193--"We met some really, really remarkable, fine people. I mean there's a lot of people yet that we are still really close friends with, or lot of equipment places we dealt with for different things I can run into those people and just talk forever. We had a really good . . lot of really, really nice people. Of course there's a few you'd like to . . .but in general most people were very nice and are still very nice, and are still just very enjoyable to run into here and there and you never know when you're going to run into 'em. And I think that's the only thing that I really miss about the business is a lot of the people."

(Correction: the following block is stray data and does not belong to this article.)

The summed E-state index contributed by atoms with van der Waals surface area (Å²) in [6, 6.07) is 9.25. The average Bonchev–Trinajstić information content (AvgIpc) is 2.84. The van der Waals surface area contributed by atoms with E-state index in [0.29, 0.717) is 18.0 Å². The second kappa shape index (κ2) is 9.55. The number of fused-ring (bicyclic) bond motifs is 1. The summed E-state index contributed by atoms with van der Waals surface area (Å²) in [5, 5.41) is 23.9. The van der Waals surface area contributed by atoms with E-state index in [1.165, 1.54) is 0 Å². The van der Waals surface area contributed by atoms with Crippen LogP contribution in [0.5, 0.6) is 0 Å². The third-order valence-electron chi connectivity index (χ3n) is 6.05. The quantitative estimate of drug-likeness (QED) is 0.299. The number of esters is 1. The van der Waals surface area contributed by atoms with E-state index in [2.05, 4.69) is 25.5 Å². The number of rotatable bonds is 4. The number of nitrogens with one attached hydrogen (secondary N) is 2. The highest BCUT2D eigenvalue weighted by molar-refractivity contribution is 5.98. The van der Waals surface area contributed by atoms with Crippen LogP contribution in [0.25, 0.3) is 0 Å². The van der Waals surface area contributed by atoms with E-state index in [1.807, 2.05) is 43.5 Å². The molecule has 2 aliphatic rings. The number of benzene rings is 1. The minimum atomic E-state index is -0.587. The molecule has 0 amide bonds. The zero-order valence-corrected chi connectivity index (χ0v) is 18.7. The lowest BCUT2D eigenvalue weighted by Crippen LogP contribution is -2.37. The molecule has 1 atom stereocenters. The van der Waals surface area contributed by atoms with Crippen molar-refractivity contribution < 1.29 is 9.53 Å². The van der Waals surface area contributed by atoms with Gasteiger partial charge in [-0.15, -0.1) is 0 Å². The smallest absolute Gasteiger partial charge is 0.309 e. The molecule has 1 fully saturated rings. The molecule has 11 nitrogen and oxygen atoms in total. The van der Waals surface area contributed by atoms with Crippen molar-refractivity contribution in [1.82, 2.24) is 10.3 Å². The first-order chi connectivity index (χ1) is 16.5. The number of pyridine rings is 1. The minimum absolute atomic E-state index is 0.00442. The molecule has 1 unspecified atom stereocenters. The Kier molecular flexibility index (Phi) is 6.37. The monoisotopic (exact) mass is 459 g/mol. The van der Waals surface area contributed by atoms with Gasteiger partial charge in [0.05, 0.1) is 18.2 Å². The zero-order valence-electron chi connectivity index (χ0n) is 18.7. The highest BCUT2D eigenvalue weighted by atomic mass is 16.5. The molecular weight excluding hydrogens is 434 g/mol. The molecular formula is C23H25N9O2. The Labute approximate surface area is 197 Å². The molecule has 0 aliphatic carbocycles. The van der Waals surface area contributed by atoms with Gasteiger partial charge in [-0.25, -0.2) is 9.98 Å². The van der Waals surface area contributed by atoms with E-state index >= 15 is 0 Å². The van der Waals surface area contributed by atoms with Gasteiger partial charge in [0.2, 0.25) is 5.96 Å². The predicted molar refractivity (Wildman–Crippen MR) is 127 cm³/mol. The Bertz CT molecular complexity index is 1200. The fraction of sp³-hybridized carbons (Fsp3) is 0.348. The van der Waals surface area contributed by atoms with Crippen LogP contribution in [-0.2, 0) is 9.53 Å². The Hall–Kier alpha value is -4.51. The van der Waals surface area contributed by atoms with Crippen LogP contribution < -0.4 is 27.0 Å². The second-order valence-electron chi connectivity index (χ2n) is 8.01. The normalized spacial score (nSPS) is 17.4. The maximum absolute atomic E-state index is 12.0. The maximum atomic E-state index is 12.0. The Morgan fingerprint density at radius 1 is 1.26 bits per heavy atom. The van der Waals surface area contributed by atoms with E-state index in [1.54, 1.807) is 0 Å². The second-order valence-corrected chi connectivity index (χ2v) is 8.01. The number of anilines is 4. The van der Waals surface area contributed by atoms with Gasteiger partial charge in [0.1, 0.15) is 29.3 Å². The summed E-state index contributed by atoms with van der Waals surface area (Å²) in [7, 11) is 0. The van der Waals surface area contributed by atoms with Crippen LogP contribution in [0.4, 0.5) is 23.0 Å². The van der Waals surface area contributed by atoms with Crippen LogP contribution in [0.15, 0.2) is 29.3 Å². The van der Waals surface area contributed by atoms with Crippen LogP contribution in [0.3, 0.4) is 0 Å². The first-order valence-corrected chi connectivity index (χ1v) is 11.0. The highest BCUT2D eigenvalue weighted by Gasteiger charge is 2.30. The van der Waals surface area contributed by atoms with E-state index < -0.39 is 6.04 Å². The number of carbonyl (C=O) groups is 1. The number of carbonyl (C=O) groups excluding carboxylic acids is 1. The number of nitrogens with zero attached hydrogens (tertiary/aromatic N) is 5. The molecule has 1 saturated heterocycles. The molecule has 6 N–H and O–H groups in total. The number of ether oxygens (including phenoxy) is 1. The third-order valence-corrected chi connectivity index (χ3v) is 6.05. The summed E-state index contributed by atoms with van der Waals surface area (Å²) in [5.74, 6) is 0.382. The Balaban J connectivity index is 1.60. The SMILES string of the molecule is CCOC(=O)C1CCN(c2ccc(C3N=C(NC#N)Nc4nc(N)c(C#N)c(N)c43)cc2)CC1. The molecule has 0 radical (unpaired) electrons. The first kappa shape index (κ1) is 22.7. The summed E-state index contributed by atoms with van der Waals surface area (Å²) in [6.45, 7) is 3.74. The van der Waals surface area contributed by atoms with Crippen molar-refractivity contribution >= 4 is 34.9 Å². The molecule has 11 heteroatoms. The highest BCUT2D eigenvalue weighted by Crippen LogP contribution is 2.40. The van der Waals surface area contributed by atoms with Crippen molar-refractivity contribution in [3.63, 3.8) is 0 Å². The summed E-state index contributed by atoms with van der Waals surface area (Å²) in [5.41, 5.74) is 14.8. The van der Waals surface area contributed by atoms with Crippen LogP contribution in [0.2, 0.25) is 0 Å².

203--After you married and had your kids and etc. did you do everything around the house? "Oh yeah. Sometimes it was better than others, but yeah, oh yeah. With having our own business George did very, very little around the house because he was never there--because the weekends the crew didn't work but he did because he had the oil to change in all the equipment, the landings to build, anything like that, monkey wrenching all the equipment. And from the time our son was probably five years old he went with him out on the weekends. And so my daughter and I would go out on the town and go shopping. We got very much into shopping--we still love to shop together. Our son was crazy about logging from the time he was twenty. I tried everything under the sun--I talked college, and college, college, and I talked trade school, anything. And he loved logging, and he still to this day does. And he had ended up running logging companies from a very, very young age, and he's been very good at it." Tells about how knowledgeable her son George is about logging machinery, about logging--he reads logging all the time. Mystee's husband is their son. Talked about how new salesmen would react to Little George talking equipment with them. "He has the respect of a lot of much, much older guys. He was a very intelligent kid, he managed to con us into getting out of high school a half year early--he was an honor student but hated school. She signed for him to get out early but made him go back in the spring for graduation. He got out in January and went to work the following Monday with them. Then his grandfather had a heart attack and wasn't able to work so George Jr. went right into it. He had worked in the summers. He still thinks that high school a waste of his time--school was so easy for him. Daughter graduated valedictorian in her class--had scholarships to PLU, didn't want it. Opened her own day care now. She has a little 3 year old, and wanted to be able to stay home with him.